Chinese bicycle-sharing firm, HelloRide, enters Singapore

With HelloRide, the total number of shared bikes here stands at 36,000. PHOTO: HELLORIDE

SINGAPORE - The Land Transport Authority (LTA) has allowed a Chinese bicycle-sharing operator to set up shop here - the first time since China-based players exited the market, leaving a mess of uncollected bikes and unpaid user refunds.

In a statement on Friday (July 1) morning, the authority said HelloRide, a major player in China, has been awarded a Type 2 sandbox licence to operate a fleet of up to 1,000 shared bicycles.

Type 2 licences are valid for up to one year, after which operators need to apply for Type 1 (full) licences that allow them to operate a larger fleet.

LTA said it would evaluate factors such as the applicant's track record and its ability to manage indiscriminate parking and ensure healthy fleet utilisation.

There are currently two other bicycle-sharing operators in Singapore - Anywheel and SG Bike - and both are local players with Type 1 licenses.

With HelloRide, the total number of shared bikes here stands at 36,000.

While bicycle-sharing services are supposed to provide commuters with convenient first- and last-mile commutes, past experiences with such services have been less than rosy.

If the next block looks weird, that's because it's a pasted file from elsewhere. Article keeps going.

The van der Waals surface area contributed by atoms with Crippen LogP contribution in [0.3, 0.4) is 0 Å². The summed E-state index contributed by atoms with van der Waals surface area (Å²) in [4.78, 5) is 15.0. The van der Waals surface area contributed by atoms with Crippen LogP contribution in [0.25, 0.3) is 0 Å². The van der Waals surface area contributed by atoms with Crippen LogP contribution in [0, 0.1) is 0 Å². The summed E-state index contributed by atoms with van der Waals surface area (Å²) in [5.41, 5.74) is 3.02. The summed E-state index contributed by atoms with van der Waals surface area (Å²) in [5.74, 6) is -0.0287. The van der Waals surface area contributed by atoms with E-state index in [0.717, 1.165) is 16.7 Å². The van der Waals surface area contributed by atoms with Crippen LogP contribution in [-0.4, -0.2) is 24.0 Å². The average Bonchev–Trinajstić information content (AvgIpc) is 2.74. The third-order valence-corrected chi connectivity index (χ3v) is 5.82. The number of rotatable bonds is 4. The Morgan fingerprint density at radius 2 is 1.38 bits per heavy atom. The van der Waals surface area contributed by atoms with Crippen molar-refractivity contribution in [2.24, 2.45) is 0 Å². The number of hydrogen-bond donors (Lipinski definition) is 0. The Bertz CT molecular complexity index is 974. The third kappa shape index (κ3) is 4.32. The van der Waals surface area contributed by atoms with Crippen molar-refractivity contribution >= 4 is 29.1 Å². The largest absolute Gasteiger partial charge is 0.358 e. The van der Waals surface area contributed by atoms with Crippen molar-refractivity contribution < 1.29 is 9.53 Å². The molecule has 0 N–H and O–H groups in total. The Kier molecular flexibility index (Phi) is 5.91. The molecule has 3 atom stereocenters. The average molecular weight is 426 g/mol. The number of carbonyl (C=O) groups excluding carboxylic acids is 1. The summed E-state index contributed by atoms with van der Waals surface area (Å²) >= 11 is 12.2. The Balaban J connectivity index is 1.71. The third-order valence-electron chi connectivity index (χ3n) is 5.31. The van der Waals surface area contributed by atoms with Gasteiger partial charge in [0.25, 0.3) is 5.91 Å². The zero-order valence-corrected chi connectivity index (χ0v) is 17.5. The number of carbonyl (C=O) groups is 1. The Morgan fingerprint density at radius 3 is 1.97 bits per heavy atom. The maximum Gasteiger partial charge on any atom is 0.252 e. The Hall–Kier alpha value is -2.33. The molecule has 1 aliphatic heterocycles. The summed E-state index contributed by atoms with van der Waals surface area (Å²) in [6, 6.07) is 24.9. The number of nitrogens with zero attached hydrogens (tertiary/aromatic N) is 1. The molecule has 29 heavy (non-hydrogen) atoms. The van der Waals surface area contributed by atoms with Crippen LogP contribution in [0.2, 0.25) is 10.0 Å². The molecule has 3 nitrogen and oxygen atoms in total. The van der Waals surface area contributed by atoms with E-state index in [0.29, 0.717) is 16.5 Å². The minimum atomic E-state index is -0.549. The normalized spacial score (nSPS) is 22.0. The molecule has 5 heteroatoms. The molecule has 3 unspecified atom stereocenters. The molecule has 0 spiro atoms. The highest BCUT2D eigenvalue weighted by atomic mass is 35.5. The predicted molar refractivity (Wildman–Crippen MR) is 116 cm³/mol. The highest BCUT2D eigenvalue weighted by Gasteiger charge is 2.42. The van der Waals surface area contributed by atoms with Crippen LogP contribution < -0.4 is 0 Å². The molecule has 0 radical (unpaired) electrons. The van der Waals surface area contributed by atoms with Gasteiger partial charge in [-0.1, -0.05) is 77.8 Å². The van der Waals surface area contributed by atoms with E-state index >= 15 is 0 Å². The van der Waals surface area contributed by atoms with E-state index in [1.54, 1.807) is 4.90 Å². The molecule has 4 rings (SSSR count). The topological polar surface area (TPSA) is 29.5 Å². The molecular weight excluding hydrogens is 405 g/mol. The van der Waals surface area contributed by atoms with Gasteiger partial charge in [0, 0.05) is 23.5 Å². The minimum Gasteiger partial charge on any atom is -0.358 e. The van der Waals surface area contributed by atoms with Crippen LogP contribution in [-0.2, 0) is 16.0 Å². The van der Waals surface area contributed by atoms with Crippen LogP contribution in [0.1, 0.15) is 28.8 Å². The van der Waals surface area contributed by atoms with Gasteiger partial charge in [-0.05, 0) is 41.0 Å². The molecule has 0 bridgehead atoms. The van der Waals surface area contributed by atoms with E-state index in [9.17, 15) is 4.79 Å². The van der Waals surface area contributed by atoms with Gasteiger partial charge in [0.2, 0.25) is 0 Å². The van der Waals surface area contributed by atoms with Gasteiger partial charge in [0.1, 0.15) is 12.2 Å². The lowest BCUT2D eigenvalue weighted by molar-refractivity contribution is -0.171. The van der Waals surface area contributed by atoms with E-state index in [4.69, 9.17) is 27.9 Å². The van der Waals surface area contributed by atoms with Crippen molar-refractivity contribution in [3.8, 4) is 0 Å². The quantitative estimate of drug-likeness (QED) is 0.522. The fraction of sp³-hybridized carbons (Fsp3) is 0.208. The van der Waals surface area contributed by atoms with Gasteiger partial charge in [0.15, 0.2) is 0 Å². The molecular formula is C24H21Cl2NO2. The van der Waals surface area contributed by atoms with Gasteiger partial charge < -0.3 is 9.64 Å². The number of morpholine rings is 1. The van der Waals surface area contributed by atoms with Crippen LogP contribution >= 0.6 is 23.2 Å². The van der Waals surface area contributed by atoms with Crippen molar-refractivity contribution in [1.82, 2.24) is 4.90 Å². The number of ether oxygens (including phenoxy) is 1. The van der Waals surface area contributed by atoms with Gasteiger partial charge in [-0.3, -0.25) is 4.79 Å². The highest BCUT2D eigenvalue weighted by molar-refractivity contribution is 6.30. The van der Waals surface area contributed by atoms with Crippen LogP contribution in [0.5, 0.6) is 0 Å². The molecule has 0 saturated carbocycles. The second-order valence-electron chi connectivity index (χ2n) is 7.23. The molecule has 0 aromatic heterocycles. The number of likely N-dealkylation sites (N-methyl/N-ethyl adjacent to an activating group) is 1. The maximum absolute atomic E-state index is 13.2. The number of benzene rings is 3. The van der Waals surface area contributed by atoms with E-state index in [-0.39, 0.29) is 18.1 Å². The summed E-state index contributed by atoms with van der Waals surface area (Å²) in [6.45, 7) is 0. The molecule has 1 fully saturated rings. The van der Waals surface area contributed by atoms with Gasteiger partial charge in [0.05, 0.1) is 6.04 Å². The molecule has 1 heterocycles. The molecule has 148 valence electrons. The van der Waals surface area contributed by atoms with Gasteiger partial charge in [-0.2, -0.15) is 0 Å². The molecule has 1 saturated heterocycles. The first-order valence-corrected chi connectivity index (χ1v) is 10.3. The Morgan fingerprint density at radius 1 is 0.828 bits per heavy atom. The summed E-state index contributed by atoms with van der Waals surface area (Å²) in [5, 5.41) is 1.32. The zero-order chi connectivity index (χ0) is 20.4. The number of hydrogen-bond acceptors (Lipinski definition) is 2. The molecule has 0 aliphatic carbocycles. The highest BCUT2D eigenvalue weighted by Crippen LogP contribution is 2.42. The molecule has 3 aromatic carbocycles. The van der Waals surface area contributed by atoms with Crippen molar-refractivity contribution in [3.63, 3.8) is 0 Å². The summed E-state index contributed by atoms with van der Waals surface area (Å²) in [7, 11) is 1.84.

A slew of Chinese operators began flooding the market with hundreds of thousands of bicycles about five years ago. These bicycles were often strewn about, blocking walkways and ending up in canals.

Occupancy rate was extremely low, and when the players exited Singapore, users were left with unpaid deposits and no recourse.

The LTA has since implemented QR code parking, which can track indiscriminate parking and penalise irresponsible users.

"Since the introduction of the QR code parking system and user ban in January 2019, more than 90 per cent of shared bicycle users now end their trips at designated parking areas," LTA said.

Even so, complaints of strewn bikes are beginning to resurface.

In response to queries from The Straits Times, an LTA spokesman said that in the first half of the year, the authority had received about 257 instances of feedback a month on indiscriminate bicycle parking, down from around 1,300 a month before QR parking was introduced in 2019.

She added that operators are required to impose an additional fee of $5 on users who do not park at designated public parking areas and scan a tagged QR code to end a trip. 

“Those who fail to do so three times or more in a calendar year will be banned from using all bicycle-sharing services for at least a month,” the spokesman said, with recalcitrant users facing a ban of up to a year.

As at end-May, more than 2,750 users have been banned, with repeat offenders accounting for around 7 per cent. 

  • Additional reporting by Lee Nian Tjoe

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